For the latest installment of my album of original fiddle tunes (more on that here), I've chosen to record Track 9, which was originally unnamed, but which now has been crowned "In a Jiffy" (explanation of the name in a bit). Here you go:
"In a Jiffy" - an original fiddle tune by Jeff Norman (me). Played twice through by me on my Buckeye tuned to aDADE; guitar accompaniment the second time through using a 12-fret Epiphone Masterbilt in standard guitar tuning sans capo. Tune and recording Copyright 2017 - Jeff Norman
About the Tune:
"In a Jiffy" has a standard AABB structure, and is played in double D tuning (aDADE). The A part starts in Mixolydian (reference post on modes here) meaning that I hit C naturals pretty hard in the melody. If you listen through to the second repeat, you'll hear some C major chords on the guitar as well. Here are the A part chords for reference:
A part (x2)
D D G G
C C A A
D D G G
C C A D D
A quick aside about my guitar playing in the A part: While A major chords are indicated above, yoll actualyl hear A sus 2 chords rather than A majors...this is less an artistic choice and more a "I really need to practice guitar more often" choice. To explain: A major chords are fretted as 002220 in open position on guitar in standard tuning...apparently covering all three 2nd frets is just too much for my dumb banjo fingers to handle this morning. Furthermore, my attempts to "cheat" with an index finger barre were also disastrous. Using an A sus 2 chord, which is fretted as 002200 was the only way for me to get a relatively clean guitar sound. Listening carefully, I think it actually clashes a bit and takes away the old time vibe. I'm just now realizing that I could have tried an A7 chord (002020) which may have sounded a bit more "old timey" and also requires only 2 fingers to fret....live and learn.
As you can see by the chords (and hear in the recording) the A part is also crooked in that its got a couple "extra" (but not superfluous!) beats. I'll admit, I just wanted a chance to plunk my open D 4th string...I play the A part of "Snake Chapman's tune" like this and its kinda my favorite part of the tune.
The B part was actually the first part of the tune I wrote and it mostly came out of a brain teaser for myself. (Not sure why this idea popped into my head, but) I wanted to try writing a tune where I used every note in first position on my 3rd string (i.e. the open string, and frets 1-5); importantly, I wanted the melody to sound "coherent" as well. This exercise made it so that I had to put a B-flat major chord in the B part....certainly another hurtle for my old time guitar skills : ). Here are the B part chords for good measure (the lower case b indicates a flat...not sure how to get the actual flat symbol on here):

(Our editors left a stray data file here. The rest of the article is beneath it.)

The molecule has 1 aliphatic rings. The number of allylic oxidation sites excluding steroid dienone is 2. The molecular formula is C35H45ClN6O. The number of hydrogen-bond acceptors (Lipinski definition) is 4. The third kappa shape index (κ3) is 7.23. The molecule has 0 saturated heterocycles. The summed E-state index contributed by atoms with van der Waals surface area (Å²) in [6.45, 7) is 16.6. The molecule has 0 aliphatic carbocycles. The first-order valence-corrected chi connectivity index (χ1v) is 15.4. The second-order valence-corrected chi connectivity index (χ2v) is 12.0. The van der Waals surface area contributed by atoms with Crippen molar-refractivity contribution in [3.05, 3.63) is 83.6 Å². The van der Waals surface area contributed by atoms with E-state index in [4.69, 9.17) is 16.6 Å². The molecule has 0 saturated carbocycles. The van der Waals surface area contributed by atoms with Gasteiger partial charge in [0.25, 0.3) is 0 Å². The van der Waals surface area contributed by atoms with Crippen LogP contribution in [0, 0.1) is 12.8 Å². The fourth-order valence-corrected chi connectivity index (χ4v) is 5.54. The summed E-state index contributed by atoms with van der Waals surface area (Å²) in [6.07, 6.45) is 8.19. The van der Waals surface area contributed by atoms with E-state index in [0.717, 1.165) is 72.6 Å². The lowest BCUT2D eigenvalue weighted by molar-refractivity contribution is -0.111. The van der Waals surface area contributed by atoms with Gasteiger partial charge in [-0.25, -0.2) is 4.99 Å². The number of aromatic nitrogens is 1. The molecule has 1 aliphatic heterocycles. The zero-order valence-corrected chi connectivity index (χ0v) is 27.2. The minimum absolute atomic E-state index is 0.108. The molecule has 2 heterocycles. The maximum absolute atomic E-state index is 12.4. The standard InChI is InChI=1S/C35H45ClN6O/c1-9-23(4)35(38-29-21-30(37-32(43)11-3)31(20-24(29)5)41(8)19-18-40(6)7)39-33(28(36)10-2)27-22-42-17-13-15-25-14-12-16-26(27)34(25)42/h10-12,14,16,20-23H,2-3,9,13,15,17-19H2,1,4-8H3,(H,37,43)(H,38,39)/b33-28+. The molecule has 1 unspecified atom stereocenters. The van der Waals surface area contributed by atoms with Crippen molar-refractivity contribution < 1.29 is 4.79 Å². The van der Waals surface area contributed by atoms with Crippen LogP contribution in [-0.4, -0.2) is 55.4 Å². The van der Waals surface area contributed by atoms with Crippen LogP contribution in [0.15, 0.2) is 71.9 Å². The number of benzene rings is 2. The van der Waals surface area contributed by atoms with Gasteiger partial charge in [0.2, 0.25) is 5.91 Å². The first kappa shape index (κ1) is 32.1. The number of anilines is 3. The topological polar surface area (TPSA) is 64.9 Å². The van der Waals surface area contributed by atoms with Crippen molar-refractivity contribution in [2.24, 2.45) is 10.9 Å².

A part (x2)
C C A A
D D Bm Bm
Bb Bb Bb Bb
D D D D
On the 2nd D in the last line, I wrap my thumb around the guitar's neck to fret the 2nd fret on the 6th string...bit of a gimmicky bluegrass trick perhaps, but I think it sounds pretty nice : ).
The only other thing worth noting about the recording is that I changed to medium gauge strings for the Buckeye. I normally use a custom set of 9.5, 11, 15, 22w, 10 that is about the bare minimum in tension for the 25" scale length to be playable but I thought I'd beef it up to a martin medium set (10, 12, 16, 23w, 10) on a whim this weekend - I love the sound but my delicate left hand fingers (and right hand fingernail) may not be able to take them for long : ). You can hear my struggles to fret them properly in the 2nd B part the first time through - I definitely flub a note just before the guitar comes in...but these recordings have been "warts and all" rough drafts at this point so I just kept it.
About the tune name
"In a Jiffy" is kind of a roundabout pun. I wanted a name that included "mix" to hint at the mixolydian-ness of the tune (yeah...lame, I know). Being that the tune was written since I've moved to Michigan, I thought it'd be funny (read "even lamer") to substitute "Jiffy" in for "mix" as Jiffy-brand mixes are a Michigan product. I've actually seen the factory from afar on a random trip to Chelsea Michigan. "In a Jiffy" sounded like a good enough name for a fiddle tune, so there you go.
See you next week for another installment!
About this blog
I have lots of ideas about banjo playing and music in general - this blog allows me to get them all out of my head and see what you think.